Friday, July 06, 2007

Bi-vocational Pastors

Bowden McElroy posted this on his blog Interregnum (which is now closed) December 8th, 2006. I think it is worth passing along.

1. Paul was “partially funded” and it’s hard to go wrong with Paul as your role model.

2. There is a built in argument against the “hired gun mentality” that is prevelant in so many of our churches. When no staff member, including the pastor, is full time the laity must step up. Or, watch the church die a slow death while lamenting the lack of a full-time pastor.

3. It is easier to be fearless. I believe men are hard-wired to be providers for our families. Even the most faithful of men will think twice - and possible shy away from taking a much needed stand -- if their livelihood is on the line.

As a bi-vocational minister, I am completely at ease over this kind of tension. The worst thing the congregation can do to me is fire me… in that case I’ll simply go to my office and make more money there than what the church was paying me. I’ve maintained my integrity, my family is provided for, and the congregation is free from any kind of prolonged battle over whatever the issue was.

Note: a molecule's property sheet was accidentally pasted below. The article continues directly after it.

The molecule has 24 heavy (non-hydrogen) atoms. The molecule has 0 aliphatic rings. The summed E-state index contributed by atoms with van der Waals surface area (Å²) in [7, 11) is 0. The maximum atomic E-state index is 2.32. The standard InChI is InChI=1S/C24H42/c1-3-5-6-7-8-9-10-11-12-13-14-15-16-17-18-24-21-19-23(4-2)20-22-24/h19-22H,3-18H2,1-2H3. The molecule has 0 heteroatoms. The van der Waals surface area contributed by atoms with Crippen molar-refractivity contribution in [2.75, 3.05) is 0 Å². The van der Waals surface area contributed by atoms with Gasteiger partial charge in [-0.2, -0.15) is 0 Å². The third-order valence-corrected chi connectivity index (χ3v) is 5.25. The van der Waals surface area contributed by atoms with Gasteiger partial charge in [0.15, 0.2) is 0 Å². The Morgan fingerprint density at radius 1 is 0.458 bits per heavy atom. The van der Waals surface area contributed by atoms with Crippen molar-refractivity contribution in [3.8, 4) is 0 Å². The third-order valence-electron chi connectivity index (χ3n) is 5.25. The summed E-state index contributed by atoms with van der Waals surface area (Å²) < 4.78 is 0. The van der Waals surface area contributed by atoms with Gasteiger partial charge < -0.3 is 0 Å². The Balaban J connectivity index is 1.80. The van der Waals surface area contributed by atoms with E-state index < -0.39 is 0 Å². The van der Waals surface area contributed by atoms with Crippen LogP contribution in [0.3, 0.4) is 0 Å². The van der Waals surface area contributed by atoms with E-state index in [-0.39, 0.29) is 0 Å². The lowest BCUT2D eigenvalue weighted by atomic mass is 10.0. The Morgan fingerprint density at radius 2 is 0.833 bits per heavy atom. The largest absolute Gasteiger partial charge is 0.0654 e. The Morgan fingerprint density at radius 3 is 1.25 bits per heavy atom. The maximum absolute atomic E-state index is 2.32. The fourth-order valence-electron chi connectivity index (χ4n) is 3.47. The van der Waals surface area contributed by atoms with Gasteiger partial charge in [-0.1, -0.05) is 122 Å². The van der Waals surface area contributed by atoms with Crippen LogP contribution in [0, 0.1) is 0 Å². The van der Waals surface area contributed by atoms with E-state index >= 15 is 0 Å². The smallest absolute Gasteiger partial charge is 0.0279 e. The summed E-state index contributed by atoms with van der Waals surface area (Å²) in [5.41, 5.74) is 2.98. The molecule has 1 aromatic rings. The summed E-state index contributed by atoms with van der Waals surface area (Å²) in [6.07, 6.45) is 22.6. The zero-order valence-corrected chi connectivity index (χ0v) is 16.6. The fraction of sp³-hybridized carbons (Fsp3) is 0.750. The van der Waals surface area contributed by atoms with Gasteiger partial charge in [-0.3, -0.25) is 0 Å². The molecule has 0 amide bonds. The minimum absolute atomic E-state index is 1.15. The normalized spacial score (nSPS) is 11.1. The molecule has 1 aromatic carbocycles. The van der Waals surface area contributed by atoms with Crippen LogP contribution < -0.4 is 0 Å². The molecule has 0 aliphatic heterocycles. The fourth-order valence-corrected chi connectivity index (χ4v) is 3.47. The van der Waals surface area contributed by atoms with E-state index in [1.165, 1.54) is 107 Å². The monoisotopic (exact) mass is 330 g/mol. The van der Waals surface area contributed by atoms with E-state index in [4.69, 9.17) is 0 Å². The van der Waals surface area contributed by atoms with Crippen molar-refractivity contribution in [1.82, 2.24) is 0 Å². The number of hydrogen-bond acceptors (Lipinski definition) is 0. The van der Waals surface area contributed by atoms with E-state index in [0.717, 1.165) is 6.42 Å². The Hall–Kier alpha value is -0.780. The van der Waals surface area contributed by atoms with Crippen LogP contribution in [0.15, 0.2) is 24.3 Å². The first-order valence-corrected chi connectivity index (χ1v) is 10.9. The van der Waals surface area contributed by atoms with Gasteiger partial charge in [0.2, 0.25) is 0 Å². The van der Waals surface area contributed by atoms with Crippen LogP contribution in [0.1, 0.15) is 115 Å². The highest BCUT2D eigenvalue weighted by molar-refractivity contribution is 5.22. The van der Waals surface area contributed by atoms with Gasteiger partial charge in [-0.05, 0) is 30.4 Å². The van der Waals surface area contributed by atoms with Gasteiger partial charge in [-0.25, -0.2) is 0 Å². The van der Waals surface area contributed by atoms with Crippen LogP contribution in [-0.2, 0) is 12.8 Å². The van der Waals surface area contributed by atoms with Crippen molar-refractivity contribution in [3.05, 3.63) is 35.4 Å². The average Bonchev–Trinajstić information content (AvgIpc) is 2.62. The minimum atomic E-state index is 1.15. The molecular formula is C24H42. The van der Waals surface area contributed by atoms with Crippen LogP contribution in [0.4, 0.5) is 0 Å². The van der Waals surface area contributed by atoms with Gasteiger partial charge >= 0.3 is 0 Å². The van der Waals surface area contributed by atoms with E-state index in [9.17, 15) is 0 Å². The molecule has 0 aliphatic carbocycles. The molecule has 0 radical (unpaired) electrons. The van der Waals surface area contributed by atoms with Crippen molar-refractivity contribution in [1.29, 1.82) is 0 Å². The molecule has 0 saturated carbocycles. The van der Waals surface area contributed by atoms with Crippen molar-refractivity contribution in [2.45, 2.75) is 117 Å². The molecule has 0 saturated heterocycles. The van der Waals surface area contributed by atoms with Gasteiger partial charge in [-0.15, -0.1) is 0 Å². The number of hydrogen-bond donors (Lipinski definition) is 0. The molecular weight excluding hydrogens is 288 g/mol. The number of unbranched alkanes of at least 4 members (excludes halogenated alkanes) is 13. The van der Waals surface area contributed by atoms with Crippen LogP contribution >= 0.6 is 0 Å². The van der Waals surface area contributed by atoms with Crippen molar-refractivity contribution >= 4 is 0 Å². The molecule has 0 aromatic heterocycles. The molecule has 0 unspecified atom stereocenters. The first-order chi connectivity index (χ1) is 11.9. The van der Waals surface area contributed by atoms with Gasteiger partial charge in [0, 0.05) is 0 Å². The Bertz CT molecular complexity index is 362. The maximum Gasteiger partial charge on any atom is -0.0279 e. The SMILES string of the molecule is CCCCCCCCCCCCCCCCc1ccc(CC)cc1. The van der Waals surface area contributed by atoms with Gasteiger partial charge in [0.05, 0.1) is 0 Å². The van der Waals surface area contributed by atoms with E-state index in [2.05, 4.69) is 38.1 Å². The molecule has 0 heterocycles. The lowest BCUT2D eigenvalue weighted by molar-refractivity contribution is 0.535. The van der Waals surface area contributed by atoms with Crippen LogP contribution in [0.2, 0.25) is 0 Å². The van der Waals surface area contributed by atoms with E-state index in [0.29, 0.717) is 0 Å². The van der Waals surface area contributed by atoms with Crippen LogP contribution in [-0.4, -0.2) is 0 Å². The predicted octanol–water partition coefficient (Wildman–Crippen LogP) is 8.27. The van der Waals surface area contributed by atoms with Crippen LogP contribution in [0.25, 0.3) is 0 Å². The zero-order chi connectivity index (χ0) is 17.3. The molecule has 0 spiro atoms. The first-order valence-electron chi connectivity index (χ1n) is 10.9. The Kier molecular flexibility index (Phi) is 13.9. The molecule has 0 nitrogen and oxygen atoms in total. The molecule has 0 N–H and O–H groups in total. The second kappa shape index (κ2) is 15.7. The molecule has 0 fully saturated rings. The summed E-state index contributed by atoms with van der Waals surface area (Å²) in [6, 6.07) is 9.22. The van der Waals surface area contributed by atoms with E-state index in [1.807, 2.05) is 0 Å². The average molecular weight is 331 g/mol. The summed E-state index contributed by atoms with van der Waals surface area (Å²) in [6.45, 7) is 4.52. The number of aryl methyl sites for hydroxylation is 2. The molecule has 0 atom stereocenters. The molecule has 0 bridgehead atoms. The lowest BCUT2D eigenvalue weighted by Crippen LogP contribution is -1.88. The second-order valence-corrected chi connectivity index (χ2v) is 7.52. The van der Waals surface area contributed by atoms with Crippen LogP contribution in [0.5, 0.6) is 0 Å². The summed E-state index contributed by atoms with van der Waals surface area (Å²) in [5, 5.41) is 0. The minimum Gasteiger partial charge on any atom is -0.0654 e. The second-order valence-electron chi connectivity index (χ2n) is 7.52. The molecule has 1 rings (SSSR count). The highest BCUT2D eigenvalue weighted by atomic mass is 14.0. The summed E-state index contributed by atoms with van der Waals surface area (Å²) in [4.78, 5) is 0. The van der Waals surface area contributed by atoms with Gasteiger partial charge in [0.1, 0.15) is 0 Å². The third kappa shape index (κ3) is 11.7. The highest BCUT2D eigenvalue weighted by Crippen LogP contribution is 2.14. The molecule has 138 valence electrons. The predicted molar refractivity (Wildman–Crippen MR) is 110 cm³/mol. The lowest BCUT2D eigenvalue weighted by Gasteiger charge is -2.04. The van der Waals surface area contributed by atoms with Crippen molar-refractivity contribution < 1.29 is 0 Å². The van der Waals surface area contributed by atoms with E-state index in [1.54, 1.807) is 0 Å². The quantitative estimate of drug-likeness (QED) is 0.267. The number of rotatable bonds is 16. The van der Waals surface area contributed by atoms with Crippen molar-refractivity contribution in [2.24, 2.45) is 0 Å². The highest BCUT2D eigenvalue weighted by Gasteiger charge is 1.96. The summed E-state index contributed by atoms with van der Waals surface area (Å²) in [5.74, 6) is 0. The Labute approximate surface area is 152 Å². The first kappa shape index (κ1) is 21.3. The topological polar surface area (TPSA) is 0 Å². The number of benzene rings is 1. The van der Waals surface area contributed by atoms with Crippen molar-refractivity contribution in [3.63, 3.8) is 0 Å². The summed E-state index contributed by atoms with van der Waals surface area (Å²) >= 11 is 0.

Anonymous said...

was Paul who also said that "A labourer was worthy of his hire..."

A pastor to-day is called upon to perform more than preaching and teaching, and this is difficut to do when only working parttime. Why not just become a Plymouth Brethren and have no paid clergy?

I worked as an architect in one church that could not afford a pastor, but that was MY choice. Once we built up the church, a full time pastor was called, and I moved on.

By the way, if a pastor if truly doing his job, the so-called laity will be fully engaged in the work of the church.



R. L. Vaughn said...

Jim, I think McElroy only promotes bi-vocational as an option and not necessarily the only way.

Also, I'd say that it is not necessary for us to become Plymouth Brethren in order to have no paid ministry. That is and has been the standard practice of a number of Baptist groups.